I'll Be Gone in the Dark

By Michelle McNamara,

Book cover of I'll Be Gone in the Dark: One Woman's Obsessive Search for the Golden State Killer

Book description




Washington Post | Maureen Corrigan, NPR | Paste | Seattle Times | Entertainment Weekly | Esquire | Slate | Buzzfeed | Jezebel | Philadelphia Inquirer | Publishers Weekly | Kirkus…

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Why read it?

5 authors picked I'll Be Gone in the Dark as one of their favorite books. Why do they recommend it?

Michelle McNamara waded into a new area of criminal investigation—hive investigation.

McNamara, a crime writer, got crime buffs together online, each using specific talents to search for the burglar-kidnapper-murderer who terrorized Californians for 12 years. With their help and DNA from an ancestry website, police were able to arrest ex-cop Joseph DeAngelo.

He pled guilty to 13 counts of murder and kidnapping in exchange for taking the death penalty off the table. Prosecutors called DeAngelo a poster boy for the death penalty.

Mc Namara's dogged detective work helped nab him and she is credited with the appellation Golden State Killer.

Obsession. It’s a hazard of the PI profession. I know a little bit about that, but no book will ever be as heartbreaking on this subject as I’ll Be Gone in the Dark. Although Michelle McNamara was not a private eye when she started on the trail of the Golden State Killer, her clue-by-clue work to solve the case is an astounding portrayal of tenacious investigation – and of the toll obsession exacts. At times this book was so painful for me to read that it felt like picking through broken glass, but Michelle’s courage, her humanity, and her…

McNamara’s account of the long-unsolved case of the Golden State Killer is gripping by itself, but her decision to include the story of her obsession with solving the case is what really sets this book apart. You feel like you’re right there with her as she pursues theories of the killer’s identity. The timing of the book was also noteworthy as the GSK’s identity was at last determined through familial DNA testing almost contemporaneously with the book’s publication.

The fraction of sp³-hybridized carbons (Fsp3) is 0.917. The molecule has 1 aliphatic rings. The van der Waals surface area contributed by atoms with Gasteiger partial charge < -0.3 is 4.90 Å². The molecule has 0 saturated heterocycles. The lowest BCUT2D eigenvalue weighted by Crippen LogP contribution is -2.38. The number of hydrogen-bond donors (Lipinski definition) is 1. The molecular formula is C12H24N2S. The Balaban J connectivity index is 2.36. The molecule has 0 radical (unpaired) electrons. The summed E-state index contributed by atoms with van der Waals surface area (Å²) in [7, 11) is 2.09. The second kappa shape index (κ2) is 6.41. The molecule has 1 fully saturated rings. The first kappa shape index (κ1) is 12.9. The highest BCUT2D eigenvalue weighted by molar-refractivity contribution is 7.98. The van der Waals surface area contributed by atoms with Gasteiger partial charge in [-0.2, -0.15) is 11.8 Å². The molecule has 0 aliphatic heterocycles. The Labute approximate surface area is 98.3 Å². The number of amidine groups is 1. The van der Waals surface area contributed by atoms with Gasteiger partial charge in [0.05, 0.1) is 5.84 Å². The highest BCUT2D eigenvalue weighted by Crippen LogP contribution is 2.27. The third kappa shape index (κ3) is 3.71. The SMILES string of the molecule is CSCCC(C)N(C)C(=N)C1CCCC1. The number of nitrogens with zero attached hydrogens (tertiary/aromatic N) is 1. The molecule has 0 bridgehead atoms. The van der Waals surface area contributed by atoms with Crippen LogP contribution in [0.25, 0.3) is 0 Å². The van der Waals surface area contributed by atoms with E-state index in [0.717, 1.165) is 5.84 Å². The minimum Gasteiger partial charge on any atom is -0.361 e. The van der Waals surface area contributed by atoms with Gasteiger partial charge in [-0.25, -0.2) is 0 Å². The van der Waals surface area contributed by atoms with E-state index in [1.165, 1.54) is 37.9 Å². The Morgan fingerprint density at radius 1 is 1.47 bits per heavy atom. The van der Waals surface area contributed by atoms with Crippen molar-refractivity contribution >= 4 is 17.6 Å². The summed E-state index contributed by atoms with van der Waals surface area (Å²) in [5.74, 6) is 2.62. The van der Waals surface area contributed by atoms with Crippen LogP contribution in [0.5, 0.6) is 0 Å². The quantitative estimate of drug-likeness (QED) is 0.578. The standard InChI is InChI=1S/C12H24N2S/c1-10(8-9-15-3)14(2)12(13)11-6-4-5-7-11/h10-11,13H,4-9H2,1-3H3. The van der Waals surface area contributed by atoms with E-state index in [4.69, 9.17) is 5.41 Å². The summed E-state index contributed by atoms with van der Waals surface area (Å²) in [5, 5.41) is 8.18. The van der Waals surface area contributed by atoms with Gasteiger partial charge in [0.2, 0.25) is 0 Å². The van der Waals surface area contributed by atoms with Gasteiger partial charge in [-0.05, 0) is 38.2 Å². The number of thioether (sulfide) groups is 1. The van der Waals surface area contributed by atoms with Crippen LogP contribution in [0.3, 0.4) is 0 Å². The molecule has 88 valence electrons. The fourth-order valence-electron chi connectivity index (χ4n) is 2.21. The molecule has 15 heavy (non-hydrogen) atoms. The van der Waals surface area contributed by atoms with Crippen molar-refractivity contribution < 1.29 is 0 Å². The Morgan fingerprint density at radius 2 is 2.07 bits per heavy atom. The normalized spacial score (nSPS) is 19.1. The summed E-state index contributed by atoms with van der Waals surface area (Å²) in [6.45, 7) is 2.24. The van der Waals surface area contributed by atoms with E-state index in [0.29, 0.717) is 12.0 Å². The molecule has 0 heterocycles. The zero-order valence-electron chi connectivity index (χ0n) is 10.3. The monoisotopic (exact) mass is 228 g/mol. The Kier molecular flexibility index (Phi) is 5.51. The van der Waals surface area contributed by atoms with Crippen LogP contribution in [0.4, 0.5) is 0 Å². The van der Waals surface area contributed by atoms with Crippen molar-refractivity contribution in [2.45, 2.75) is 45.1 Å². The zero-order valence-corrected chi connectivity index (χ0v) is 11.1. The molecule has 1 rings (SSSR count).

Like the Ellroy book, this one recounts a very personal journey for the author, who chronicles her years-long immersion in the case of the serial rapist and murderer known as the Golden State Killer, who, for ten years, terrorized California, from the Sacramento area all the way south to Orange County. A sad coda to the story was McNamara’s untimely death before the killer was finally apprehended, through DNA testing, in 2018. 

From Rick's list on unsolved murders.

Living in Southern California during the time of the Golden State Killer's escapades made this book an interesting read. As I heard about the murders over the years, I was scared, as most of my friends were, to go anywhere without a buddy and always looked around to be sure there was no stranger following us. The author explored the cases with detail and presents them to the reader to vividly view the rath created by this serial killer. This book is well-written. The killer, Joseph DeAngelo, was out there committing rape and murder for many years since the 1970s…

From Dianne's list on true crime and corruption.

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